The legacy of George Meany
The US labor movement is not apt to find another spokesman and leader the likes of George Meany. Nor should it be looking for one. Changing social and economic conditions call for a new kind of leader, more in tune with today's rapid technological advances and the new demands being made on the American work force. But if the crusty, blunt- talking Mr. Meany, one-time plumber from the Bronx who, with only an eighth-grade education, rose to the most powerful labor post in the US, represented the last of a fading breed of labor leader, tomorrow's college-educated administrators might well learn a thing or two from Mr. Meany's 25 years at the helm of the AFL-CIO.
Mr. Meany's was not only an effective voice for the 13.6 million members of the AFL-CIO. His leadership helped bring about improvements in the living and working conditions of all American workers, reflected in better wages, healthier on-the-job surroundings, and institution of minimum wage and unemployment programs. Under the Meany leadership, the labor movement was frequently in the forefront of national efforts to enact progressive social legislation, particularly in the field of civil rights. (Although in recent years the AFL-CIO was faulted for not doing more to racially integrate construction unions.)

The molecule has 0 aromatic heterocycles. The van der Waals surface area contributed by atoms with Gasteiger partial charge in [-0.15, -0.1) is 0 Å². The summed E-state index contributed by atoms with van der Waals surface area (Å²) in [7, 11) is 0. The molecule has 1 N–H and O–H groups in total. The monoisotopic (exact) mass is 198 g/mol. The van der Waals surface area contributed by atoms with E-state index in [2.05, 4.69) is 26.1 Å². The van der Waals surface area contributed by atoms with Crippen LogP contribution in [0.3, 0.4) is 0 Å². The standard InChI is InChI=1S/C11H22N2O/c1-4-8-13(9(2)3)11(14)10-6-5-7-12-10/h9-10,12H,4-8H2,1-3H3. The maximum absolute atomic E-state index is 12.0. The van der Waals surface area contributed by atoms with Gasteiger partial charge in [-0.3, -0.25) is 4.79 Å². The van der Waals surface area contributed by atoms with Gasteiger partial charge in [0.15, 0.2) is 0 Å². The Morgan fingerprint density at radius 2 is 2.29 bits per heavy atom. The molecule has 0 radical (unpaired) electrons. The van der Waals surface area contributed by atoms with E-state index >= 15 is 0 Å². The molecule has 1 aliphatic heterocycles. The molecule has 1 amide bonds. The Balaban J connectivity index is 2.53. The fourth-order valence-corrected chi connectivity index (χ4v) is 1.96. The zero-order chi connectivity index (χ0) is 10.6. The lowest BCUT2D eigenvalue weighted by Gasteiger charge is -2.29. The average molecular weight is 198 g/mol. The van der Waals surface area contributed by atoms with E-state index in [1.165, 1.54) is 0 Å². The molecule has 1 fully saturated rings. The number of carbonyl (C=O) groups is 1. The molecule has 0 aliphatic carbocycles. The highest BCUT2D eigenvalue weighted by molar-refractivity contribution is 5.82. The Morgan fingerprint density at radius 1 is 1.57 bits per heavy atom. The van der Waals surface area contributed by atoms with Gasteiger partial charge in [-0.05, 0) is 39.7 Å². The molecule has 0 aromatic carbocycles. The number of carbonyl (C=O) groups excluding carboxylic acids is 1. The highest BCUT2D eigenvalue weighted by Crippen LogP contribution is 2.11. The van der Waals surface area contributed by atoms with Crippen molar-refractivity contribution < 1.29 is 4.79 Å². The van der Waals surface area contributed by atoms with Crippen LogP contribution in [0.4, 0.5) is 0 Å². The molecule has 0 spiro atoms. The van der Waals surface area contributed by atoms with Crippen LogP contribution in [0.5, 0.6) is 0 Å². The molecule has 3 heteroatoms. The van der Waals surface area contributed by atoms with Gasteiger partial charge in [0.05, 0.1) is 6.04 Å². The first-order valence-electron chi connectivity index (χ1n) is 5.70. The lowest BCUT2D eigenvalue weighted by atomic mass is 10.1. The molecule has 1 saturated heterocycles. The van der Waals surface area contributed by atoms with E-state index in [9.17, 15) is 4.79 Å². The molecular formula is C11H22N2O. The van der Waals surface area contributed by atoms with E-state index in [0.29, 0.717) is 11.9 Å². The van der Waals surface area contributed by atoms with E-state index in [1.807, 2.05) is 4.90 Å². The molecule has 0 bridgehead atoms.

Fundamentally, Mr. Meany was always a strong defender of US democracy and capitalism and steered the union movement from the socialism espoused by labor leaders in Europe and elsewhere. "Workers are not blind to the imperfections and injustices of the system," he once noted, "but they are deaf to the cries of those who would wreck the best system of government yet devised by man in the vain hope that something better might replace it."
Mr. Meany had a special knack for holding together the warring factions within the giant federation and getting the 35 union leaders on its executive council to work together. Yet the union movement was not without its failures. Under Mr. Meany, it never succeeded in effectively organizing the entire country , the South in particular. In latter years the percentage of union members among US workers has declined, and the AFL-CIO leadership seemed slow to adjust with the times, failing to accommodate the influx of women into the labor market , for instance.
Mr. Meany never hesitated to take on presidents and other powerful politicians with whom he disagreed. To the very end, he was speaking out against any government policy he felt threatened to harm the working man and woman. In his last appearance before the AFL-CIO membership he criticized the Carter administration's economic policies as "ill-advised, ill-considered, ineffective, and inequitable." Yet he held the respect of most public officials he criticized. President Carter called him "an American institution" and a "patriot" who "changed the shape of our nation for the better in hundreds of ways, great and small, through the force of his character and the integrity of his beliefs. . . . We are all George Meany's people."